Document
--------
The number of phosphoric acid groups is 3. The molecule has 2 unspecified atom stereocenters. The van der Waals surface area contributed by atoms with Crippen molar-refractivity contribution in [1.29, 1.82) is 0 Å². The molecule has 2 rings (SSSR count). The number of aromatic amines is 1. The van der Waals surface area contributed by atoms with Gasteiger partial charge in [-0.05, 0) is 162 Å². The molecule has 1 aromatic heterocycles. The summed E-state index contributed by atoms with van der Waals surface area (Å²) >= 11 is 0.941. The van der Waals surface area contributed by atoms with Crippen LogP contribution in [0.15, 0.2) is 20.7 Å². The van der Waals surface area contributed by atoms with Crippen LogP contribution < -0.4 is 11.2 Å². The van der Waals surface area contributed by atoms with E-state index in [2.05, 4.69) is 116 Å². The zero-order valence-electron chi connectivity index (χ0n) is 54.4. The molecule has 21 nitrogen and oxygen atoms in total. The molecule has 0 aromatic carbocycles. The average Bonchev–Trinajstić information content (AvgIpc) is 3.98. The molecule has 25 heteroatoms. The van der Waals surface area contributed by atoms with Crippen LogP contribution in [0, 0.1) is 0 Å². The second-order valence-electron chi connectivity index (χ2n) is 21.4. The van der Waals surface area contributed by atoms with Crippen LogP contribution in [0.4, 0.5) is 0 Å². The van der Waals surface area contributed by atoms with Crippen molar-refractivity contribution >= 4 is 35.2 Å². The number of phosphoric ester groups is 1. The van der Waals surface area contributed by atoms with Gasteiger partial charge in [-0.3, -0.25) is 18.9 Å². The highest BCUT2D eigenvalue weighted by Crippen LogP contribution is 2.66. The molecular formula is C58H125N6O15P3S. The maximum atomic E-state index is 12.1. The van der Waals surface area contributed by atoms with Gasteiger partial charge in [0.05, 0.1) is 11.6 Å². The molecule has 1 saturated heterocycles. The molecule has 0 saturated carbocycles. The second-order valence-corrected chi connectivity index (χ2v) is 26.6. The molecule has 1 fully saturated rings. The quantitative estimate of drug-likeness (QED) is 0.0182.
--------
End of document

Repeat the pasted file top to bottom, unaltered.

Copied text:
The number of phosphoric acid groups is 3. The molecule has 2 unspecified atom stereocenters. The van der Waals surface area contributed by atoms with Crippen molar-refractivity contribution in [1.29, 1.82) is 0 Å². The molecule has 2 rings (SSSR count). The number of aromatic amines is 1. The van der Waals surface area contributed by atoms with Gasteiger partial charge in [-0.05, 0) is 162 Å². The molecule has 1 aromatic heterocycles. The summed E-state index contributed by atoms with van der Waals surface area (Å²) >= 11 is 0.941. The van der Waals surface area contributed by atoms with Crippen LogP contribution in [0.15, 0.2) is 20.7 Å². The van der Waals surface area contributed by atoms with Crippen LogP contribution < -0.4 is 11.2 Å². The van der Waals surface area contributed by atoms with E-state index in [2.05, 4.69) is 116 Å². The zero-order valence-electron chi connectivity index (χ0n) is 54.4. The molecule has 21 nitrogen and oxygen atoms in total. The molecule has 0 aromatic carbocycles. The average Bonchev–Trinajstić information content (AvgIpc) is 3.98. The molecule has 25 heteroatoms. The van der Waals surface area contributed by atoms with Crippen LogP contribution in [0, 0.1) is 0 Å². The second-order valence-electron chi connectivity index (χ2n) is 21.4. The van der Waals surface area contributed by atoms with Crippen LogP contribution in [0.4, 0.5) is 0 Å². The van der Waals surface area contributed by atoms with Crippen molar-refractivity contribution >= 4 is 35.2 Å². The number of phosphoric ester groups is 1. The van der Waals surface area contributed by atoms with Gasteiger partial charge in [-0.3, -0.25) is 18.9 Å². The highest BCUT2D eigenvalue weighted by Crippen LogP contribution is 2.66. The molecular formula is C58H125N6O15P3S. The maximum atomic E-state index is 12.1. The van der Waals surface area contributed by atoms with Gasteiger partial charge in [0.05, 0.1) is 11.6 Å². The molecule has 1 saturated heterocycles. The molecule has 0 saturated carbocycles. The second-order valence-corrected chi connectivity index (χ2v) is 26.6. The molecule has 1 fully saturated rings. The quantitative estimate of drug-likeness (QED) is 0.0182.